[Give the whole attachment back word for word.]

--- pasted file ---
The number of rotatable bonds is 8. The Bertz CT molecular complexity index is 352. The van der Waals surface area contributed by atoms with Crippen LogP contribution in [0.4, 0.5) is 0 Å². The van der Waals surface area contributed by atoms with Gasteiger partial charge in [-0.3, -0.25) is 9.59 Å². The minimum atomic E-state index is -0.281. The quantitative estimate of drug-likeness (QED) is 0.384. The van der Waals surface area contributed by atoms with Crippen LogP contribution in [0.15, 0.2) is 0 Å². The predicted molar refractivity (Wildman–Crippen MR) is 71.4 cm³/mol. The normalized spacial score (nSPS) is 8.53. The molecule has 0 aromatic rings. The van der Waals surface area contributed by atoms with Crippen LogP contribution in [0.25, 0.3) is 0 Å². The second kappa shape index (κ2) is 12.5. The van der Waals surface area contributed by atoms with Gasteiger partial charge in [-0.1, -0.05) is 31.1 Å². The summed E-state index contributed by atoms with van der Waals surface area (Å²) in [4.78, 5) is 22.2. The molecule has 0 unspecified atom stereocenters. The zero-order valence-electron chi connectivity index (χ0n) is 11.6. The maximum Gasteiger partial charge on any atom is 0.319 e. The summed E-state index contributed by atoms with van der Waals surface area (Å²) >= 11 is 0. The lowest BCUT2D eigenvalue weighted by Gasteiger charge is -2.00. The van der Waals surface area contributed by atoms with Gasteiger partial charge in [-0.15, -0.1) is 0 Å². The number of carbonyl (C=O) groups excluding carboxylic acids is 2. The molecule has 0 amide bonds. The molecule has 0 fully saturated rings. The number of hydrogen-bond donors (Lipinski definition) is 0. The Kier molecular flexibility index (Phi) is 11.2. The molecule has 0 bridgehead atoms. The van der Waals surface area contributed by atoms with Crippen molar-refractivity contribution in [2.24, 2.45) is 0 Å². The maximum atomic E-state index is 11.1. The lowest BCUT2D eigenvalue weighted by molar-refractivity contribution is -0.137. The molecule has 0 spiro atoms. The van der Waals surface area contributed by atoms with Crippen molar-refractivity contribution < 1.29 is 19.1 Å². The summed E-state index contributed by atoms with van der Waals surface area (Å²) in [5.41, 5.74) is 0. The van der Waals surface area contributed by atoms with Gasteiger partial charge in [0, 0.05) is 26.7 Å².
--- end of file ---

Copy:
The number of rotatable bonds is 8. The Bertz CT molecular complexity index is 352. The van der Waals surface area contributed by atoms with Crippen LogP contribution in [0.4, 0.5) is 0 Å². The van der Waals surface area contributed by atoms with Gasteiger partial charge in [-0.3, -0.25) is 9.59 Å². The minimum atomic E-state index is -0.281. The quantitative estimate of drug-likeness (QED) is 0.384. The van der Waals surface area contributed by atoms with Crippen LogP contribution in [0.15, 0.2) is 0 Å². The predicted molar refractivity (Wildman–Crippen MR) is 71.4 cm³/mol. The normalized spacial score (nSPS) is 8.53. The molecule has 0 aromatic rings. The van der Waals surface area contributed by atoms with Crippen LogP contribution in [0.25, 0.3) is 0 Å². The second kappa shape index (κ2) is 12.5. The van der Waals surface area contributed by atoms with Gasteiger partial charge in [-0.1, -0.05) is 31.1 Å². The summed E-state index contributed by atoms with van der Waals surface area (Å²) in [4.78, 5) is 22.2. The molecule has 0 unspecified atom stereocenters. The zero-order valence-electron chi connectivity index (χ0n) is 11.6. The maximum Gasteiger partial charge on any atom is 0.319 e. The summed E-state index contributed by atoms with van der Waals surface area (Å²) >= 11 is 0. The lowest BCUT2D eigenvalue weighted by Gasteiger charge is -2.00. The van der Waals surface area contributed by atoms with Gasteiger partial charge in [-0.15, -0.1) is 0 Å². The number of carbonyl (C=O) groups excluding carboxylic acids is 2. The molecule has 0 amide bonds. The molecule has 0 fully saturated rings. The number of hydrogen-bond donors (Lipinski definition) is 0. The Kier molecular flexibility index (Phi) is 11.2. The molecule has 0 bridgehead atoms. The van der Waals surface area contributed by atoms with Crippen molar-refractivity contribution in [2.24, 2.45) is 0 Å². The maximum atomic E-state index is 11.1. The lowest BCUT2D eigenvalue weighted by molar-refractivity contribution is -0.137. The molecule has 0 spiro atoms. The van der Waals surface area contributed by atoms with Crippen molar-refractivity contribution < 1.29 is 19.1 Å². The summed E-state index contributed by atoms with van der Waals surface area (Å²) in [5.41, 5.74) is 0. The van der Waals surface area contributed by atoms with Gasteiger partial charge in [0, 0.05) is 26.7 Å².